Month: March 2012

  • Chickens! (Re-Post for Amanda)

    (Originally posted in September of 2009… one of my last Connecticut stories!)

    We live in a small, one-floor apartment complex in a rather rural area. Most of the large farms were done in by a big drought that began just before we moved up here in 2001, but there are a lot of smaller farms, and some folks who homestead. There are two horse properties about a quarter of a mile down the road, almost directly across the road from one another. There are two small dairy farms in that same direction, and then a big dairy about a mile up the road, going the other way. There is a woman who breeds sheep and spins the wool; she dyes it and sells it at the local stores. Her sheep sometimes wander onto our property, usually late at night.

    Behind us and up toward the next town over (East), Vernon, there is a man with “free range” chickens. I’ve gotten eggs from him, and they are delicious. I’ve never gotten a chicken from him because… well, I’m no plucker, okay?

    I fell asleep on the couch last night, watching B horror movies. I do that fairly often, and, when I do, one of my cats (usually Sam, my big boy-kitty) wakes me up early in the morning so I can fix kitty-breakfast. Nothing abnormal about that…

    … But this morning, both cats were running up and down the length of my body with excited purring (not the “I’m happy” kind, but the purr that sounds like the revving of little engines, over and over: purr-purr, purr-purr, purr-purr!). While I forced my eyes open and attempted to roll off of the couch without knocking a cat to the floor, I realised that there were other sounds going on.

    Did I leave Farmtown open on my Facebook last night?

    Seeing that I was awake, both cats, Sam and Mikey (my little girl-kitty) began meowing at me impatiently and then running to the front windows and the front door. Sam’s meows weren’t even full now; they sounded more like “meh”. That only happens when he is excited to the max… when someone or something is outside the door.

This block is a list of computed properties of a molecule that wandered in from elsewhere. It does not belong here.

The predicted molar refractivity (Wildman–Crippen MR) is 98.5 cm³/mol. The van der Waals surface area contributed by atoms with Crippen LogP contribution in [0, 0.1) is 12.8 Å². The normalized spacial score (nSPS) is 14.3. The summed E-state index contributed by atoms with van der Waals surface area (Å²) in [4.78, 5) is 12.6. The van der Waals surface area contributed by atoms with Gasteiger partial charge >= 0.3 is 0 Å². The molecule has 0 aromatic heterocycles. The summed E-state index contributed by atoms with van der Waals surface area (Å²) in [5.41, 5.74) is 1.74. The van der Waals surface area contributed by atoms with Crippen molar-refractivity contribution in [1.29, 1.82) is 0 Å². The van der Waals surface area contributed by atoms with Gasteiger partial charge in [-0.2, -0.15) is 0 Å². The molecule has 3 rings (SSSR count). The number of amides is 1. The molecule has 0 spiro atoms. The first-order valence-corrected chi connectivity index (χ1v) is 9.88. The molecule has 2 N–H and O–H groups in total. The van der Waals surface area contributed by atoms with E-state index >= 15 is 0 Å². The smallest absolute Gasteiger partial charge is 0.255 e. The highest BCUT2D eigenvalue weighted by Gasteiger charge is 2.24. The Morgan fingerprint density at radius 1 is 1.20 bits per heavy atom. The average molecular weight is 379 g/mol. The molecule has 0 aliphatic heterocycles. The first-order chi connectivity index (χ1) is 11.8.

The computer had been shut down. So what the heck is all of that noise?

    I moved to the right of the desk, two cats, one big, one small, doing figure eights around my ankles, and opened the blinds.


    Rubbed my eyes, put my glasses back on (Ken had taken them from me while I slept and put them on the desk) and blinked again.

    What the heck???

    Chickens. LOTS of chickens, maybe a hundred were running all over the front yard. All over the parking lot. Ticking off the beavers in the pond; Bob, Doug, John Candy and Martin Short were in an uproar, splashing and then disappearing, over and over again.

    More chickens appeared from around back, running, clucking and pecking at one another.

    The first thing I thought of was Dracula (1931). Renfield’s big scene:

    “Ratssssss! Thousands of themmmmm…. MILLIONS of themmmmm!”

    Then, I remembered a Bill Engvall bit about “free range chickens”: Something about “the great herds of chickens that used to roam these lands.” I giggled to myself.

    “Bill Engvall should see this,” I said out loud… to the cats, I guess.

    Sam climbed up onto my printer (which sits just below the window to the right of my desk) and smooshed his chubby little face against the opened blinds and window glass, still meh-ing and revving his purr engine. He was drooling.

    Mikey popped up with her head beneath Sam’s, her back paws still on the floor (she is thin enough to get between the wall and the printer; Sam is not). Her mouth hung open. She was drooling, too, and so enthralled with the scene outside that she didn’t even slap Sam for drooling onto her forehead. We may have looked like a totem pole.

    The cats weren’t just watching the chickens. Now they were watching all of the neighbourhood cats that were slinking along the perimeter of the property, stalking the chickens.

    “Oh, my God,” I said. “The Great Chicken Massacre!”

    I was trying to think of what, if anything, I could do to stop the slaughter that was surely coming when the dogs showed up. BIG dogs. Where the hell did all of these dogs come from?

    “Holy shit!” I said, closing the blinds and removing my cats from the window area. “You guys don’t need to see this.”

    Should I call the police? Animal Control? Where the hell is my phone, anyway?

    Then I heard someone pulling into the driveway and beeping their horn. I slipped some fingers into the blinds and peeked.

    The chicken truck.

    The new coffee maker beeped: Ken remembered to program it before he went to sleep. I ran into the kitchen, cats following me, and poured myself a nice hot cup of coffee. I ran back out into the front room, and sat in the chair to the left of my desk; the cats accompanied me, front paws resting on the sill. I lifted the blinds and the three of us watched, mouths open.

    Two men jumped out of the truck. One man chased off some of the dogs; the other man began filling cages with chickens… the chickens that had not been torn apart by the cats and dogs. Some of the cats ran, and that got rid of pretty much all of the dogs… but a few cats – scrawny, stray-looking ones – stayed and feasted.

    It became a bit quieter, as the cages were loaded up onto the truck and covered with what looked like old blankets.

    As the truck backed out, Doug McKenzie, the largest of our beavers, jumped up onto the edge of the pond. He made some kind of squeaking noise, and I swear to God, it looked like he raised a fist toward the truck.

    I laughed. HARD.

    Sam and Mikey did not look so amused.

    I promised to roast a chicken tonight, and share it with them.